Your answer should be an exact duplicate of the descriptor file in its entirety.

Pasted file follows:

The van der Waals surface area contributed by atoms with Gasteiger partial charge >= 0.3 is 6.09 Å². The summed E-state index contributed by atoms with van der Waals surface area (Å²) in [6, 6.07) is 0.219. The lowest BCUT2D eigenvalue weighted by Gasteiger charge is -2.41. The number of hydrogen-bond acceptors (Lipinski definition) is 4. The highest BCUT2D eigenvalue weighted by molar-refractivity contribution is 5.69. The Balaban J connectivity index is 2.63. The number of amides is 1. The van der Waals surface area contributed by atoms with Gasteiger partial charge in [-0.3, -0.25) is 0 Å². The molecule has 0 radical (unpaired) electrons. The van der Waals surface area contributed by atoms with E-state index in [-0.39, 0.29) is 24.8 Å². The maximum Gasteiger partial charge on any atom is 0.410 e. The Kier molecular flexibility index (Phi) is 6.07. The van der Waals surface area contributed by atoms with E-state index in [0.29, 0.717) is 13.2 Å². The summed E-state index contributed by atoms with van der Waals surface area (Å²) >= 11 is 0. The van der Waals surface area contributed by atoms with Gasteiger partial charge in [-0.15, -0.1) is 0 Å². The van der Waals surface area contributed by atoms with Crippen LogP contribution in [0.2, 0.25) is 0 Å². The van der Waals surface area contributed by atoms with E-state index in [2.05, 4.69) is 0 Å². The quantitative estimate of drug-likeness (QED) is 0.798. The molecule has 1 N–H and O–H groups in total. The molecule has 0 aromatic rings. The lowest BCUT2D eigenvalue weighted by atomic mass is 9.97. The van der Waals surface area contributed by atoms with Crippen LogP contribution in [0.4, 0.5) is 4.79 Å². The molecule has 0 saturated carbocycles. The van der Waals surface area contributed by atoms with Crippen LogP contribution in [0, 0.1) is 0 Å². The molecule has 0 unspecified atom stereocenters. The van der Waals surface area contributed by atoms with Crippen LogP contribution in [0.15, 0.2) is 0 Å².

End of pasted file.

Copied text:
The van der Waals surface area contributed by atoms with Gasteiger partial charge >= 0.3 is 6.09 Å². The summed E-state index contributed by atoms with van der Waals surface area (Å²) in [6, 6.07) is 0.219. The lowest BCUT2D eigenvalue weighted by Gasteiger charge is -2.41. The number of hydrogen-bond acceptors (Lipinski definition) is 4. The highest BCUT2D eigenvalue weighted by molar-refractivity contribution is 5.69. The Balaban J connectivity index is 2.63. The number of amides is 1. The van der Waals surface area contributed by atoms with Gasteiger partial charge in [-0.3, -0.25) is 0 Å². The molecule has 0 radical (unpaired) electrons. The van der Waals surface area contributed by atoms with E-state index in [-0.39, 0.29) is 24.8 Å². The maximum Gasteiger partial charge on any atom is 0.410 e. The Kier molecular flexibility index (Phi) is 6.07. The van der Waals surface area contributed by atoms with E-state index in [0.29, 0.717) is 13.2 Å². The summed E-state index contributed by atoms with van der Waals surface area (Å²) >= 11 is 0. The van der Waals surface area contributed by atoms with Gasteiger partial charge in [-0.15, -0.1) is 0 Å². The van der Waals surface area contributed by atoms with Crippen LogP contribution in [0.2, 0.25) is 0 Å². The van der Waals surface area contributed by atoms with E-state index in [2.05, 4.69) is 0 Å². The quantitative estimate of drug-likeness (QED) is 0.798. The molecule has 1 N–H and O–H groups in total. The molecule has 0 aromatic rings. The lowest BCUT2D eigenvalue weighted by atomic mass is 9.97. The van der Waals surface area contributed by atoms with Crippen LogP contribution in [0.4, 0.5) is 4.79 Å². The molecule has 0 saturated carbocycles. The van der Waals surface area contributed by atoms with Crippen LogP contribution in [0, 0.1) is 0 Å². The molecule has 0 unspecified atom stereocenters. The van der Waals surface area contributed by atoms with Crippen LogP contribution in [0.15, 0.2) is 0 Å².